Wednesday, March 30, 2011

Shut up and drive!

ITSM is a complicated beast. There are multiple disciplines all interlinked and a general lack of understanding from those outside the industry as to what it is and why they should care.

The big issue is that ITSM practitioners very often feed into this confusion by using too much jargon and too many promises of service excellence without articulating just how it will happen.

As ITSM consultants we need to do a better job of understanding the viewpoint of our customers. For example, if I am paying the bill I don’t want to necessarily be promised “Service Excellence”. Service Excellence sounds expensive and do I need excellence or is there an option to offer superior or right-sized levels of service? If I’m purchasing a car for example, do I want to but the fastest car on the market or do I need to balance my wants with my needs and my available budget?

We also need to do a better job of not over-complicating what IT Service Management is. The first conversation should not be about configuration items or integration between the incident management process and the service catalogue although you better be able to explain these concepts if the customer is interested.

Back to my car analogy; I don’t really care about every component and how they work but I do care that when I need the car to work, it starts, operates safely and can facilitate me getting from point A to point B in an efficient manner. I also like to know that if I have an issue that I have a trustworthy mechanic available to restore the service and hopefully spot issues before they occur through regular maintenance.

If ITSM practitioners can concisely describe the concept of managing IT services in business terms then I think the industry will be recognized as an enabler rather than a misunderstood expense.

Monday, March 21, 2011

Use metrics to improve service not punish the delivery team

To improve service delivery, you must measure it but before you start there are a few things you should think about.

If you just use metrics for Service Level Agreement Management to ensure vendors are delivering agreed-to levels of service you are missing out on an opportunity to make your organization more competitive and reduce business risks.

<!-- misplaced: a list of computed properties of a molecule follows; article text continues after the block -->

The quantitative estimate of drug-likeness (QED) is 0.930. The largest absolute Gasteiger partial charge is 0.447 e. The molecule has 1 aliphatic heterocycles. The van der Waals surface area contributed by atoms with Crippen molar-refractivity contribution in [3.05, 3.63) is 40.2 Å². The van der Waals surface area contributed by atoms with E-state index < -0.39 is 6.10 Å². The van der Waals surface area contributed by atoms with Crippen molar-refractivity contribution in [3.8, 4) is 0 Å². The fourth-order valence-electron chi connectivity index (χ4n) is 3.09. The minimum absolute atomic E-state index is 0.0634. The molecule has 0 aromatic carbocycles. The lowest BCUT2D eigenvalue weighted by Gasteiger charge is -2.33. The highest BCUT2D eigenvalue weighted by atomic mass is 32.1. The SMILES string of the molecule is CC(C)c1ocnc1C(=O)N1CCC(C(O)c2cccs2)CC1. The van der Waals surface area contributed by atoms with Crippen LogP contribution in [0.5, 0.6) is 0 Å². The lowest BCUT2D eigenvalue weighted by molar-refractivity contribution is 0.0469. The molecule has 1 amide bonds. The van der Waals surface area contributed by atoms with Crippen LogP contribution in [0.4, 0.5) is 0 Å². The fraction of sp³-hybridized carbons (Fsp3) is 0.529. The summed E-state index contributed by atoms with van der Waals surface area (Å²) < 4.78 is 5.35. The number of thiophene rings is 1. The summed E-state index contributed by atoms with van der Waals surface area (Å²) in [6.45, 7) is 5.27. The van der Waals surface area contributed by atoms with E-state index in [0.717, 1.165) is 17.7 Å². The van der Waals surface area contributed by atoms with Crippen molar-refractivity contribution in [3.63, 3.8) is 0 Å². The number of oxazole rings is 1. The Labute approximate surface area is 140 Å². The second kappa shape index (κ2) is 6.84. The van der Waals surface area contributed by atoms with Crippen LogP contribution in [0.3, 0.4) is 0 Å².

Firstly define what measurements are important to your organization.  Are you trying to improve service quality,  the cost or value of service?  Whatever you decide you should measure these factors consistently and make sure you report on measures consistently.  This consistency will ensure that the audience sees the metrics as legitimate.

Ensure those resources being measured understand why and the goal of the measurement. Primarily use metrics to improve service not punish the delivery team and make certain that the delivery team understands that this is what's happening.  Without this you will not get their buy in and probably find that if they have control over the measurements there will be a lack of consistency that we already noted needs to be in place.
Ensure the audience of metrics understands what is presented, how the metrics support the goal of the organization and that the metrics are presented in context to the goals.

Increase morale with the good news stories from metrics.  There's bound to be some so make sure that the good press gets out there.

Capture metrics in as few places as possible as they happen.  The fewer places used to capture metrics in your processes, the more consistent they will be.

Utilize real time metrics for better and faster business decisions.  Do metrics show a pattern?  Do metrics show a change in business environment?
Use metrics to control costs by looking at factors like, are your most expensive services producing their share of revenue?

Build a continuous improvement culture from your metrics.  Use trending to identify areas of improvement.  Value metrics can help make governance decisions.  Use your metrics to set metric based goals.  Set future goals on improvement of current metrics.